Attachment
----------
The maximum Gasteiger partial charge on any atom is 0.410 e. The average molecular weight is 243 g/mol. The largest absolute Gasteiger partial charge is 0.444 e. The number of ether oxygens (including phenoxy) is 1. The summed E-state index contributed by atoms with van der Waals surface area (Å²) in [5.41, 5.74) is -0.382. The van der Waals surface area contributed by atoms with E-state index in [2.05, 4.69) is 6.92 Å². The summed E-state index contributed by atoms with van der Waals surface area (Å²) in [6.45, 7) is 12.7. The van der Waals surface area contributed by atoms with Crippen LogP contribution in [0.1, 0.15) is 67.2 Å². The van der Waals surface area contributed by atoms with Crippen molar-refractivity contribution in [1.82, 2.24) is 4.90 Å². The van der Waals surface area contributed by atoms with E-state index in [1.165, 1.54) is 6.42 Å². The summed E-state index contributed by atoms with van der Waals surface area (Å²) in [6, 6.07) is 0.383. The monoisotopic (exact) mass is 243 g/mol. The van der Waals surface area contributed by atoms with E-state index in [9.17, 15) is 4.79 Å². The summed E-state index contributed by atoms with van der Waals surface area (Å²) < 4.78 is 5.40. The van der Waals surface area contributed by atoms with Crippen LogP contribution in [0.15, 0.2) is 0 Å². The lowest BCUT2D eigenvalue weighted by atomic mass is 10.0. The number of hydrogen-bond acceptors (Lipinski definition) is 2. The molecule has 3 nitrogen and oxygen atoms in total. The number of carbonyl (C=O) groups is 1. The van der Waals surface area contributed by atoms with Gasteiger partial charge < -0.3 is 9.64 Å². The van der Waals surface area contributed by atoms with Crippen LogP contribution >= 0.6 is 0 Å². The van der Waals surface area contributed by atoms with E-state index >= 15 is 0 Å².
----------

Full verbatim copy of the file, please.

The maximum Gasteiger partial charge on any atom is 0.410 e. The average molecular weight is 243 g/mol. The largest absolute Gasteiger partial charge is 0.444 e. The number of ether oxygens (including phenoxy) is 1. The summed E-state index contributed by atoms with van der Waals surface area (Å²) in [5.41, 5.74) is -0.382. The van der Waals surface area contributed by atoms with E-state index in [2.05, 4.69) is 6.92 Å². The summed E-state index contributed by atoms with van der Waals surface area (Å²) in [6.45, 7) is 12.7. The van der Waals surface area contributed by atoms with Crippen LogP contribution in [0.1, 0.15) is 67.2 Å². The van der Waals surface area contributed by atoms with Crippen molar-refractivity contribution in [1.82, 2.24) is 4.90 Å². The van der Waals surface area contributed by atoms with E-state index in [1.165, 1.54) is 6.42 Å². The summed E-state index contributed by atoms with van der Waals surface area (Å²) in [6, 6.07) is 0.383. The monoisotopic (exact) mass is 243 g/mol. The van der Waals surface area contributed by atoms with E-state index in [9.17, 15) is 4.79 Å². The summed E-state index contributed by atoms with van der Waals surface area (Å²) < 4.78 is 5.40. The van der Waals surface area contributed by atoms with Crippen LogP contribution in [0.15, 0.2) is 0 Å². The lowest BCUT2D eigenvalue weighted by atomic mass is 10.0. The number of hydrogen-bond acceptors (Lipinski definition) is 2. The molecule has 3 nitrogen and oxygen atoms in total. The number of carbonyl (C=O) groups is 1. The van der Waals surface area contributed by atoms with Gasteiger partial charge < -0.3 is 9.64 Å². The van der Waals surface area contributed by atoms with Crippen LogP contribution >= 0.6 is 0 Å². The van der Waals surface area contributed by atoms with E-state index >= 15 is 0 Å².